Unless you’ve been living on another planet, you know Facebook is the biggest communications medium on Earth. Right now, it’s estimated there are more than 700 million active Facebook users worldwide and roughly 50% of them log onto Facebook every day. The average user has 130 Facebook “friends,” is connected to 80 community pages, and places 90 pieces of content each month. Overall, more than 30 billion content elements are shared among the network’s users each month.

One intriguing aspect about Facebook is it’s both a global and local medium. A multinational corporation can use Facebook to communicate with hundreds of thousands of “fans” (though that terminology is no longer used), while a local business can use it to stay in touch with several hundred.

For optical, Facebook is a perfect medium. In fact, it’s very much a 21st century extension of optical’s most time-honored marketing tool, the patient referral. Facebook allows a local optical practice to connect on an ongoing basis with its patient base in a variety of ways—through news and practice updates, new product recommendations, special timely promotions, video and photo posts, and much more. There are now marketing companies providing practices with the tools to use Facebook for promotional couponing and scheduling appointments.

And unlike conventional advertising (a.k.a., Yellow Pages), this is a participatory medium. Hence a practice can engage patients through surveys and polls, contests, information sharing, and feedback.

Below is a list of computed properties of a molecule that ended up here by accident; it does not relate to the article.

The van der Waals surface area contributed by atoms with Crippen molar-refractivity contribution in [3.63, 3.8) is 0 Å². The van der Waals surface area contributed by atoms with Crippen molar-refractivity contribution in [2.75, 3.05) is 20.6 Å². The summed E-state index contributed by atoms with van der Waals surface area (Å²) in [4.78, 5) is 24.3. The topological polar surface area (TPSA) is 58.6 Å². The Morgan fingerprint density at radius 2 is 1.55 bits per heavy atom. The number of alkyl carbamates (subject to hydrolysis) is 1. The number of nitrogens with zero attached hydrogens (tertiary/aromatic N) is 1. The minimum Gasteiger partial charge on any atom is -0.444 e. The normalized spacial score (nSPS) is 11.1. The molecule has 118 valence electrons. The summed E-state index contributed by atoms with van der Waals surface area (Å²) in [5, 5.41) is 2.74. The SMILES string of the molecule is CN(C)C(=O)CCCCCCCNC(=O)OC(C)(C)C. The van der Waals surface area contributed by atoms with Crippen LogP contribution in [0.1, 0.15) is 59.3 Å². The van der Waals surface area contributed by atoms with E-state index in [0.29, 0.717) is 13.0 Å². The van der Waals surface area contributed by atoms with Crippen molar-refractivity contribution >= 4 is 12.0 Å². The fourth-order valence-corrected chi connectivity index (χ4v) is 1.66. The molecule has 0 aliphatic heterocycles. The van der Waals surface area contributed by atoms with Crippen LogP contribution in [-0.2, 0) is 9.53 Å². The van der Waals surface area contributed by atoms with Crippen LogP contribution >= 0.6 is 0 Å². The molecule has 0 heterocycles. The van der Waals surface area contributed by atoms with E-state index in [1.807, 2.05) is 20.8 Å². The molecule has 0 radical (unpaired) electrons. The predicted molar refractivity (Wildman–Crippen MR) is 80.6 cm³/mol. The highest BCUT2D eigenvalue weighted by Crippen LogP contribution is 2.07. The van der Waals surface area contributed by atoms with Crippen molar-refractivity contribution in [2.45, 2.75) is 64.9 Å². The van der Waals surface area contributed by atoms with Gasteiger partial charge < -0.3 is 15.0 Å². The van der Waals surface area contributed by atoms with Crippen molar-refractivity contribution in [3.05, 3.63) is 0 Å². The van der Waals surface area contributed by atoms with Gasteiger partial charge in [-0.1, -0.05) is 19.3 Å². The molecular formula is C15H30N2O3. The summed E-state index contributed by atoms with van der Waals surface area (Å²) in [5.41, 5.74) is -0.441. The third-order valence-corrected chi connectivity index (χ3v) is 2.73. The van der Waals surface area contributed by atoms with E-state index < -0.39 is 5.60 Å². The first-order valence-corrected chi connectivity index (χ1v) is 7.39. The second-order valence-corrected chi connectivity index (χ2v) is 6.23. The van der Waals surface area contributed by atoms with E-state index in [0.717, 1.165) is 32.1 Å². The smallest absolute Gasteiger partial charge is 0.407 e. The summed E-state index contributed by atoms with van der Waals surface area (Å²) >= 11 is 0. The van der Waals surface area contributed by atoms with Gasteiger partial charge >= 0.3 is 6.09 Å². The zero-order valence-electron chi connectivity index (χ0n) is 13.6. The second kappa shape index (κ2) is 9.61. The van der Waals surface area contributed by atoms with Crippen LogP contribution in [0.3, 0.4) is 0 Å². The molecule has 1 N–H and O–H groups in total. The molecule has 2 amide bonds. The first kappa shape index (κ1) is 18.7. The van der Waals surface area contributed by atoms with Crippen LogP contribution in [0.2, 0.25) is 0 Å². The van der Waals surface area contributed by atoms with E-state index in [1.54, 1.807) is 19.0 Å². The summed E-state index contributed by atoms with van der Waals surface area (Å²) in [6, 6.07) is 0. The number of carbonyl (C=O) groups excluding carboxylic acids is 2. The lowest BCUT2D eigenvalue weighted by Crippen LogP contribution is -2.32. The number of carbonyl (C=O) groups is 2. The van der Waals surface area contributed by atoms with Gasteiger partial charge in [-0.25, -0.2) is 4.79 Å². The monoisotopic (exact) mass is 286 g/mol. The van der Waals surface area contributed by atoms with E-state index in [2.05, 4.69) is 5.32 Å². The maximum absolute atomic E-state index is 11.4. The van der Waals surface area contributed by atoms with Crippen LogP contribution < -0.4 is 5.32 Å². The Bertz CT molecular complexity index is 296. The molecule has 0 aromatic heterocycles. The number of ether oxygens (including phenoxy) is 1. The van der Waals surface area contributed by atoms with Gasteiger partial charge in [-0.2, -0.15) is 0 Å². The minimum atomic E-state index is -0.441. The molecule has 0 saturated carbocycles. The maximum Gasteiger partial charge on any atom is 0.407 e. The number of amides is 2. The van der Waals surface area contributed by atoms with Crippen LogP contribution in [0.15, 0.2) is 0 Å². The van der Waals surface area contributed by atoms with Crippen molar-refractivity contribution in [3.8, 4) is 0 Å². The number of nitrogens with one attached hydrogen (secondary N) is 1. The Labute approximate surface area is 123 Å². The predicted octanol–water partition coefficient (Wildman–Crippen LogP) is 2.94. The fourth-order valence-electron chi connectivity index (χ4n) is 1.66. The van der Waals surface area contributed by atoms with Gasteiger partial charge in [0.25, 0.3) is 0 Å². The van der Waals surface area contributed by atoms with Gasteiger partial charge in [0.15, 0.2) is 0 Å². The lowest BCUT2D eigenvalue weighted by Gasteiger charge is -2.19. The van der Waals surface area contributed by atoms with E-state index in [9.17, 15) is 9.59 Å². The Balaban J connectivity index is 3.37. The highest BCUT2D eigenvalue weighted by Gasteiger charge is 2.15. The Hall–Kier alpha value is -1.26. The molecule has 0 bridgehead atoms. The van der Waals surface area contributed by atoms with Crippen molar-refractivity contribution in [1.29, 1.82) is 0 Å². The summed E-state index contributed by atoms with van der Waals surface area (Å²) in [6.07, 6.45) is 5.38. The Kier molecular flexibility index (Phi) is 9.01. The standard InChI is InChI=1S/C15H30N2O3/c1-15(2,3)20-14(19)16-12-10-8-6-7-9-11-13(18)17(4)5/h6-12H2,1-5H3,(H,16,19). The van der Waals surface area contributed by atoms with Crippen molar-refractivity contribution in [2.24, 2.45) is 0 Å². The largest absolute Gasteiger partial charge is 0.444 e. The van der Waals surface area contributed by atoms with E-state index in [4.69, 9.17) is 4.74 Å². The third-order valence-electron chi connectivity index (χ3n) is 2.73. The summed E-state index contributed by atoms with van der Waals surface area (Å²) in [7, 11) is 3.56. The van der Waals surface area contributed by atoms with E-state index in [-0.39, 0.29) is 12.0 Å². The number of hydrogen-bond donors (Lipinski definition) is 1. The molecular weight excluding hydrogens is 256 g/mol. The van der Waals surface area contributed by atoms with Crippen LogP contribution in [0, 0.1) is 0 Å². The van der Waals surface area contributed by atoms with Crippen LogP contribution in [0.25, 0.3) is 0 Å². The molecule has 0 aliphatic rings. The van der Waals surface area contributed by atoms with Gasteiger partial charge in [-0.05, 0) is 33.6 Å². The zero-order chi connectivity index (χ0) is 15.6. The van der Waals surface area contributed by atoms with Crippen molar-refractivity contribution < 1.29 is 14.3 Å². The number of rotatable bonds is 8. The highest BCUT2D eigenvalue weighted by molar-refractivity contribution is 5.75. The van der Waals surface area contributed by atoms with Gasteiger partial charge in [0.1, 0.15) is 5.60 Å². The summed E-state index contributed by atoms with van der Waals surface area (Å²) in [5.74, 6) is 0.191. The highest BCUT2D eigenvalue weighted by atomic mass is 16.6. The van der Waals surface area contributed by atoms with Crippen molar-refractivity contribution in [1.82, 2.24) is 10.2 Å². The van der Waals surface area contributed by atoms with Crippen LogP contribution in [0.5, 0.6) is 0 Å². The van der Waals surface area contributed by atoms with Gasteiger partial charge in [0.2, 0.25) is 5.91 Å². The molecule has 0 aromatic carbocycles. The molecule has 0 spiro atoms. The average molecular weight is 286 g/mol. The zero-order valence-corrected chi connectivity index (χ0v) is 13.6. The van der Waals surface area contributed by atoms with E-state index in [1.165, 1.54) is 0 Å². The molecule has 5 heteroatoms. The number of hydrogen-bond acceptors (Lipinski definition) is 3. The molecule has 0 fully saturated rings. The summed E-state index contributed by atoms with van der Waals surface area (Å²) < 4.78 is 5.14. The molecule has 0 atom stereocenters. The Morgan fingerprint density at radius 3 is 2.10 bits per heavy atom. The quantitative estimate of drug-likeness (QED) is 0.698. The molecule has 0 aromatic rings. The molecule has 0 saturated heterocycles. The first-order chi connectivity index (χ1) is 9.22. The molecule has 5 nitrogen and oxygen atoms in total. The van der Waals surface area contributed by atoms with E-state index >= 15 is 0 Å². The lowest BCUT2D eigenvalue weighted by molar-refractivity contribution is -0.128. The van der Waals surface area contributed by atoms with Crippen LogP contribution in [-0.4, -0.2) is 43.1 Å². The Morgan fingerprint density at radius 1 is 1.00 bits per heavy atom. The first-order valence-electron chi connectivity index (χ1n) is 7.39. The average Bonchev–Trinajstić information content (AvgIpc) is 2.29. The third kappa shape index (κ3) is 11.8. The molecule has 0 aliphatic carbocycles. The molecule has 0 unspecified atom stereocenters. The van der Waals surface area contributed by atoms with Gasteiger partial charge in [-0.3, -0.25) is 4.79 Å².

But lest one think this whole Facebook thing is a cakewalk, be advised: There’s more to it than meets the eye.

For one thing, there’s the issue of content. Anybody can set up a Facebook page in a matter of minutes, but then what do you do with it? Unlike personal Facebook pages, business pages require more thought, more strategy, and a consistent commitment of time on the part of the administrator. Most importantly, the content—unlike that Yellow Pages ad—cannot simply be self-serving. To use a shopworn word, it must be engaging—meaning patients really have to want to receive it.

And how do you get people to gravitate to your page? What’s the incentive for a patient to “like” a practice’s page? With so much on Facebook to distract, why bother with Dr. Jones? Then once they’re on your page, how do you manage what they say and do there? How do you keep disgruntled patients from “poisoning the well” so to speak? (The short answer to this question is you can’t.)

To address these issues and many other associated with social media and its use in business, VCPN–along with the other publications in the First Vision Media Group family–will be featuring a series of ongoing columns called “The Social Media Advisor.” Watch for them in the coming months.

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